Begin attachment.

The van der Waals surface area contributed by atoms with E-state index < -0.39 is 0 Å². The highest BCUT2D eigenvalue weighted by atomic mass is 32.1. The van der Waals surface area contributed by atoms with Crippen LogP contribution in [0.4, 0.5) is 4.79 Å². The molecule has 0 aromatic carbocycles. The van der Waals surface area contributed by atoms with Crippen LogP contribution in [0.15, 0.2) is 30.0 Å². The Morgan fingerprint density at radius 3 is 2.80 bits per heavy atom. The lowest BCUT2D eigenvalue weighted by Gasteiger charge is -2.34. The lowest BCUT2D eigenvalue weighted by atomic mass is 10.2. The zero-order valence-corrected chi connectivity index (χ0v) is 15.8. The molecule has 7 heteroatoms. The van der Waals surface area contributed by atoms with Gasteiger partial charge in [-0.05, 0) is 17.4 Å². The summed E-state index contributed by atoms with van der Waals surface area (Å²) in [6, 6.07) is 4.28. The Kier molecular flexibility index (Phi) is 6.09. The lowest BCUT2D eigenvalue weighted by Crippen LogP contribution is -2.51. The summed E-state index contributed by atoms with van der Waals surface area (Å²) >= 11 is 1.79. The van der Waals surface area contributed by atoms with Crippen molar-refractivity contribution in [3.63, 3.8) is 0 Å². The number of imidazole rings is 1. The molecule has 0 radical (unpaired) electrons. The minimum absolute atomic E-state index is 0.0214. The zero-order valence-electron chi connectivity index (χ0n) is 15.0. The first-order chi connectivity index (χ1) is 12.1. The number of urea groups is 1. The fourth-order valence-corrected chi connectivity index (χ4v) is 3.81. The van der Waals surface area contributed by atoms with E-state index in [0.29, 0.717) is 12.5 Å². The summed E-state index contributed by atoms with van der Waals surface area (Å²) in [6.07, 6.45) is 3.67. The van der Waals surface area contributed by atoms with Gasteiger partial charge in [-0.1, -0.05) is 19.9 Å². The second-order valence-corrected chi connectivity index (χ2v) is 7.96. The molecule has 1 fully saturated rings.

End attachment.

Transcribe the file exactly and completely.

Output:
The van der Waals surface area contributed by atoms with E-state index < -0.39 is 0 Å². The highest BCUT2D eigenvalue weighted by atomic mass is 32.1. The van der Waals surface area contributed by atoms with Crippen LogP contribution in [0.4, 0.5) is 4.79 Å². The molecule has 0 aromatic carbocycles. The van der Waals surface area contributed by atoms with Crippen LogP contribution in [0.15, 0.2) is 30.0 Å². The Morgan fingerprint density at radius 3 is 2.80 bits per heavy atom. The lowest BCUT2D eigenvalue weighted by Gasteiger charge is -2.34. The lowest BCUT2D eigenvalue weighted by atomic mass is 10.2. The zero-order valence-corrected chi connectivity index (χ0v) is 15.8. The molecule has 7 heteroatoms. The van der Waals surface area contributed by atoms with Gasteiger partial charge in [-0.05, 0) is 17.4 Å². The summed E-state index contributed by atoms with van der Waals surface area (Å²) in [6, 6.07) is 4.28. The Kier molecular flexibility index (Phi) is 6.09. The lowest BCUT2D eigenvalue weighted by Crippen LogP contribution is -2.51. The summed E-state index contributed by atoms with van der Waals surface area (Å²) >= 11 is 1.79. The van der Waals surface area contributed by atoms with Crippen molar-refractivity contribution in [3.63, 3.8) is 0 Å². The number of imidazole rings is 1. The molecule has 0 radical (unpaired) electrons. The minimum absolute atomic E-state index is 0.0214. The zero-order valence-electron chi connectivity index (χ0n) is 15.0. The first-order chi connectivity index (χ1) is 12.1. The number of urea groups is 1. The fourth-order valence-corrected chi connectivity index (χ4v) is 3.81. The van der Waals surface area contributed by atoms with E-state index in [0.29, 0.717) is 12.5 Å². The summed E-state index contributed by atoms with van der Waals surface area (Å²) in [6.07, 6.45) is 3.67. The van der Waals surface area contributed by atoms with Gasteiger partial charge in [-0.1, -0.05) is 19.9 Å². The second-order valence-corrected chi connectivity index (χ2v) is 7.96. The molecule has 1 fully saturated rings.